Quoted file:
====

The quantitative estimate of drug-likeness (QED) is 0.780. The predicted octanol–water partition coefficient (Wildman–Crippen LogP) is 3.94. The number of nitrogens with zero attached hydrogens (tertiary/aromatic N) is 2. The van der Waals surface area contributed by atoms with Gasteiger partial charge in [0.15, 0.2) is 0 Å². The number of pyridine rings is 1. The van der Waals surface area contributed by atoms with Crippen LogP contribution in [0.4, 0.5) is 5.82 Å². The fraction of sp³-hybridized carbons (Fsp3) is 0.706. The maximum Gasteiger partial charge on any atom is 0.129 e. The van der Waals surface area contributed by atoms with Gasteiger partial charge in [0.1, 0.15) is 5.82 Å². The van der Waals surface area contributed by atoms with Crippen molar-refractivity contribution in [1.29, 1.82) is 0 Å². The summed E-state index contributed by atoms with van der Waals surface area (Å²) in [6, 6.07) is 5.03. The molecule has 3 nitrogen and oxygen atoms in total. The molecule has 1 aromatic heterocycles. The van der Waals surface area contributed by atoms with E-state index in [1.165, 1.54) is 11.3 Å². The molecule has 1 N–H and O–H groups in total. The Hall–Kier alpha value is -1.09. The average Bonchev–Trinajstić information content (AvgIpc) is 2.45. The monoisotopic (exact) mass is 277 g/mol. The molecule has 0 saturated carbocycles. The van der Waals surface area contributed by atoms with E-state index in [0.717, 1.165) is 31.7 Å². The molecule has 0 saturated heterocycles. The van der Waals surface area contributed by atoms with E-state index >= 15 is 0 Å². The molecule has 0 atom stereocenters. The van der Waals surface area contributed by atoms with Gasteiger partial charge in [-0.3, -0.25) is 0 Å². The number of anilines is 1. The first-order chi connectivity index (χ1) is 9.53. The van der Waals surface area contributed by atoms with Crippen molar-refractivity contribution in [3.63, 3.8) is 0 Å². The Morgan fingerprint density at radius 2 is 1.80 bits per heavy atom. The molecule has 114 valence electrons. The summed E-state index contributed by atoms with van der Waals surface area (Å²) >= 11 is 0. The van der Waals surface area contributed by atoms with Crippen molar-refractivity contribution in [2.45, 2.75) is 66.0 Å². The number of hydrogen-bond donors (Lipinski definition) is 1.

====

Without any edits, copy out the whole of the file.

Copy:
The quantitative estimate of drug-likeness (QED) is 0.780. The predicted octanol–water partition coefficient (Wildman–Crippen LogP) is 3.94. The number of nitrogens with zero attached hydrogens (tertiary/aromatic N) is 2. The van der Waals surface area contributed by atoms with Gasteiger partial charge in [0.15, 0.2) is 0 Å². The number of pyridine rings is 1. The van der Waals surface area contributed by atoms with Crippen LogP contribution in [0.4, 0.5) is 5.82 Å². The fraction of sp³-hybridized carbons (Fsp3) is 0.706. The maximum Gasteiger partial charge on any atom is 0.129 e. The van der Waals surface area contributed by atoms with Gasteiger partial charge in [0.1, 0.15) is 5.82 Å². The van der Waals surface area contributed by atoms with Crippen molar-refractivity contribution in [1.29, 1.82) is 0 Å². The summed E-state index contributed by atoms with van der Waals surface area (Å²) in [6, 6.07) is 5.03. The molecule has 3 nitrogen and oxygen atoms in total. The molecule has 1 aromatic heterocycles. The van der Waals surface area contributed by atoms with E-state index in [1.165, 1.54) is 11.3 Å². The molecule has 1 N–H and O–H groups in total. The Hall–Kier alpha value is -1.09. The average Bonchev–Trinajstić information content (AvgIpc) is 2.45. The monoisotopic (exact) mass is 277 g/mol. The molecule has 0 saturated carbocycles. The van der Waals surface area contributed by atoms with E-state index in [0.717, 1.165) is 31.7 Å². The molecule has 0 saturated heterocycles. The van der Waals surface area contributed by atoms with E-state index >= 15 is 0 Å². The molecule has 0 atom stereocenters. The van der Waals surface area contributed by atoms with Gasteiger partial charge in [-0.3, -0.25) is 0 Å². The number of anilines is 1. The first-order chi connectivity index (χ1) is 9.53. The van der Waals surface area contributed by atoms with Crippen molar-refractivity contribution in [3.63, 3.8) is 0 Å². The Morgan fingerprint density at radius 2 is 1.80 bits per heavy atom. The molecule has 114 valence electrons. The summed E-state index contributed by atoms with van der Waals surface area (Å²) >= 11 is 0. The van der Waals surface area contributed by atoms with Crippen molar-refractivity contribution in [2.45, 2.75) is 66.0 Å². The number of hydrogen-bond donors (Lipinski definition) is 1.